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Be sure and visit the North Carolina History Project.
Are you researching Colonial NC?
If so you might want to visit Military Organizations in Colonial North Carolina which contains militia lists from the 1740 to the 1770s.
First Prison in Beaufort Town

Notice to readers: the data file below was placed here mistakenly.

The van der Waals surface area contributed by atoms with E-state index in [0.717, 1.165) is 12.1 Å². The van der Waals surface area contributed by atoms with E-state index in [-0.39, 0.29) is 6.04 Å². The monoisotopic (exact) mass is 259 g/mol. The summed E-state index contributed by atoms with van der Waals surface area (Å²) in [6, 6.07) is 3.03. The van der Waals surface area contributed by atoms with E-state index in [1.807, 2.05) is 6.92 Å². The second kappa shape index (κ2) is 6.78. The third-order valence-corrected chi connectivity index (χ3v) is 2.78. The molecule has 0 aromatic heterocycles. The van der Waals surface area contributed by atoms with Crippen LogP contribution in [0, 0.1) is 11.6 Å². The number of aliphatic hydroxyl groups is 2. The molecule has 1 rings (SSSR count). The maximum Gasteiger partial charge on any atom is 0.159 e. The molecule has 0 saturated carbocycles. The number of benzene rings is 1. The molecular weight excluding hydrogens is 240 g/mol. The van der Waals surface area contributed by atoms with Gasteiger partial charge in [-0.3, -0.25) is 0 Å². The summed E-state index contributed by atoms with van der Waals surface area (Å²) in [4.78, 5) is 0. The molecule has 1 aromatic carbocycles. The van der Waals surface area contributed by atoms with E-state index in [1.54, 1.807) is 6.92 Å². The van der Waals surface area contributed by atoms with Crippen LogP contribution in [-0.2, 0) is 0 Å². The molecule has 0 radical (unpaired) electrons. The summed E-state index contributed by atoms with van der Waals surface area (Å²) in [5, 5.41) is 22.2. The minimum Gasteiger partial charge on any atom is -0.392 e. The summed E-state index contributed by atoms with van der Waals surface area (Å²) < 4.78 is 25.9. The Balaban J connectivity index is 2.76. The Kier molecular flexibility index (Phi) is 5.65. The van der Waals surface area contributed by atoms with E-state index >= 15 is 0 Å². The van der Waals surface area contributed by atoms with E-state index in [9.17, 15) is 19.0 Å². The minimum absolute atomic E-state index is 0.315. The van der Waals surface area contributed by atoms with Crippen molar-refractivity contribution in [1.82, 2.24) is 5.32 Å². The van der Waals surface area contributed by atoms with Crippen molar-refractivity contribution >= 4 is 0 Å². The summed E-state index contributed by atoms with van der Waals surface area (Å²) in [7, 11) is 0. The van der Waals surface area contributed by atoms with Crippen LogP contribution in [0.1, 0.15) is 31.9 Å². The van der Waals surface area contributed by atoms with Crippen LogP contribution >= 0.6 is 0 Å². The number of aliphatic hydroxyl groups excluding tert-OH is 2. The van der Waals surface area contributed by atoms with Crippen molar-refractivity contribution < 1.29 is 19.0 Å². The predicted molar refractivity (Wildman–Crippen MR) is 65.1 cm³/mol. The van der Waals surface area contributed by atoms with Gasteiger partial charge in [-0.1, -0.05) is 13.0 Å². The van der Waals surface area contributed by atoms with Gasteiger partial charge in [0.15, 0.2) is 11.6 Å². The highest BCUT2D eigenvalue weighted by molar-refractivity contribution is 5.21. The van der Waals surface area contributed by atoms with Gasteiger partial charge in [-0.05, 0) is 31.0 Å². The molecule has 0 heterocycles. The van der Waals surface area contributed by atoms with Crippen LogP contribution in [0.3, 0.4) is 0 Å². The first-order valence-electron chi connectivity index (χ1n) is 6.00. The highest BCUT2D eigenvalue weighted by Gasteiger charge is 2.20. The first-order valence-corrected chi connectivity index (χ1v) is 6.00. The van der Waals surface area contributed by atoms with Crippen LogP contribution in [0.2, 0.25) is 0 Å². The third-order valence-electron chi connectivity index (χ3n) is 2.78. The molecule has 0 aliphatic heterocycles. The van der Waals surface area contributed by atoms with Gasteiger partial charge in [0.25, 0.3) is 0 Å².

During the December Court of 1736 it was determined that 'taking into consideration of the great necessity and want of a prison in Beaufort Town' that a contract was made with Daniel Rees to build a prison. It was to be located on lot number seven in Beaufort Town, and to be twenty feet in length and fifteen feet in width. The walls were to be made of sawed logs at least four inches thick and dovetailed at the corners, with the floors made of four inch thick planks. The entrance to the building would consist of a strong double door at least three inches thick with iron hinges and a strong lock. There would also be two front windows, each two feet in height and eighteen inches wide with iron grates. The roof was was to be covered with pine shingles and a set of stocks were also to be made. Mr. Rees was given four months to complete the work and paid 135 pounds. A poll tax of 5 shillings per taxable was collected to defray the cost of 135 pounds. James Salter, Thomas Dudley, and Capt. Enoch Ward were appointed commissioners to see that the work was completed. I've not found an entry in the court records showing the work was completed, but in June 1743 Col. Thomas Lovick and Capt. Arthur Mabson were directed to find a workman to repair the prison. (Source: Carteret County Court Minutes)
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